Case Study: Executive Dashboard Chart Creation – Follow-up

The Problem

In a recent post:

“Case Study: Executive Dashboard Chart Creation” (

I presented some basic data that you may have in your company that you wish to add your executive dashboard.

Here is the sample data:


So how would you represent this data in a Executive Dashboard in Excel?

I believe that this dashboard chart should have the following:

1) Show a Trend of the data

2) Show a Relationship of the different data series.

3) Allow the executive to very quickly ascertain the data and its relationship to the other data.

and I would now also add:

4) Show in the simplest graphical way with as little chart junk/chart clutter as possible.

The Breakdown

Looking at the data, we have 3 months worth of data and I feel that the most important points to share about this data is that the Gross Revenue has been increasing at 20% or greater each month.  This is an incredible increase of revenue on a monthly basis.

Also, looking at the data, another thought occurs to me.  The units sold have remained relatively flat on a monthly basis.  This is an important point as well, but not as important as the increase in revenue.

Finally, we have a 3 point of data, the product price.  Prices have been increasing on a monthly basis as well by $5 per month.  The increase in price is the main cause of the increase in revenue since the units sold are flat.  I think this is an important point to call out in the chart, but I am not sure it needs to be graphically represented in the chart.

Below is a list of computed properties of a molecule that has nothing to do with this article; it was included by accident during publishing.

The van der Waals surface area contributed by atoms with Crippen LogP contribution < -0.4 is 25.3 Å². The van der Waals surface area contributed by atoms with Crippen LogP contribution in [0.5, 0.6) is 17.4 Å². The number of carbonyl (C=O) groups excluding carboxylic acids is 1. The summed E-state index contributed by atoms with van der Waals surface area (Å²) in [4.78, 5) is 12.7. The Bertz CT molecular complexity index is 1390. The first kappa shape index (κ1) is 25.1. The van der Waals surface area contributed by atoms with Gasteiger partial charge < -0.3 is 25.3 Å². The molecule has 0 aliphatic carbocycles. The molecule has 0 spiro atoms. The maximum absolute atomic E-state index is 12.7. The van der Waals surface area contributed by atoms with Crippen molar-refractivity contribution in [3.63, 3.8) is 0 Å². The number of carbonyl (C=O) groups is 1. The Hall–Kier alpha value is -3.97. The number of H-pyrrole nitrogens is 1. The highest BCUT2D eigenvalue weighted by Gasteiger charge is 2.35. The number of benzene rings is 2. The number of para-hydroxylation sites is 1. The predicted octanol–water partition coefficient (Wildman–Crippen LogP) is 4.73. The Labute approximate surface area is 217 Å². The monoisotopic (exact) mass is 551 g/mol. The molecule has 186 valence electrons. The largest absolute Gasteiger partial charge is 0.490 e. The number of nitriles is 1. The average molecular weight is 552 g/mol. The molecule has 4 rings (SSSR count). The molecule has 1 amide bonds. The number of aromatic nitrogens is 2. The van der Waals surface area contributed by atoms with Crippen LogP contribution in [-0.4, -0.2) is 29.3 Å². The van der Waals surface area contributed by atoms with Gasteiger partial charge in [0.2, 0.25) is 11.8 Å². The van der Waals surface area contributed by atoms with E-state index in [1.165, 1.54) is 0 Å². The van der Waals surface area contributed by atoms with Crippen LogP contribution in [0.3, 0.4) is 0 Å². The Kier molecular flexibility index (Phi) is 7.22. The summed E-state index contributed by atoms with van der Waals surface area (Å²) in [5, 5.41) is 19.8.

Lets do some tests and see how the data may look:

If we chart all 3 data points on the same chart, the human eye will not be able to discern that the Price is even plotted on the chart.  Price in comparison to the Revenue is so small, it looks like zero on the chart.


This won’t work, but also notice that because the units are small in comparison to the revenue, it is very hard to determine what the unit values are and also if they have been changing over time.

So lets move the Units to the secondary axis.image

Now we can see and discern the Unit data.  Price data is still too small since it is on the primary axis.  So lets move that to the secondary axis as well.image

Now we can see the Price, but the changes are so small at this scale, it is hard to tell how much the prices have risen from month to month.  Also, I am not sure the units in a column format is best since it looks similar to the revenues.  And because the scales are different, it looks like the units are much more massive than the revenue even though the actual data points are 20 times less.

So we have a conundrum.  How can we represent the data with 3 data points both large and small?

My Solution

Here is what I decided to do.  Please let me know what you think of this solution.  There are no right answers, but the more people can quickly and easily understand the data and its relationships, the more success we will have as dashboard designers.

Okay, I decided to modify the chart as follows.

1) I deleted the Price series as part of the graph.  The prices have each increased $5 each month.  I will handle this in a different way by labeling each revenue column with the price per unit charged that month.

2) I changed the Units series to a line graph

3) I deleted all the chart junk: Legend and Gridlines.

4) I labeled the data points and series within the chart to replace the legend.

Here is the new chart:


I think it shows that the revenue has been increasing and even though we are increasing prices by $5 per month, the units sold have remained the same.

Do you think this is the best way to represent the data?

If you saw that chart in a newspaper article, could you quickly discern the data and relationships?

Let me know your thoughts and if you have a better way to represent the dashboard data.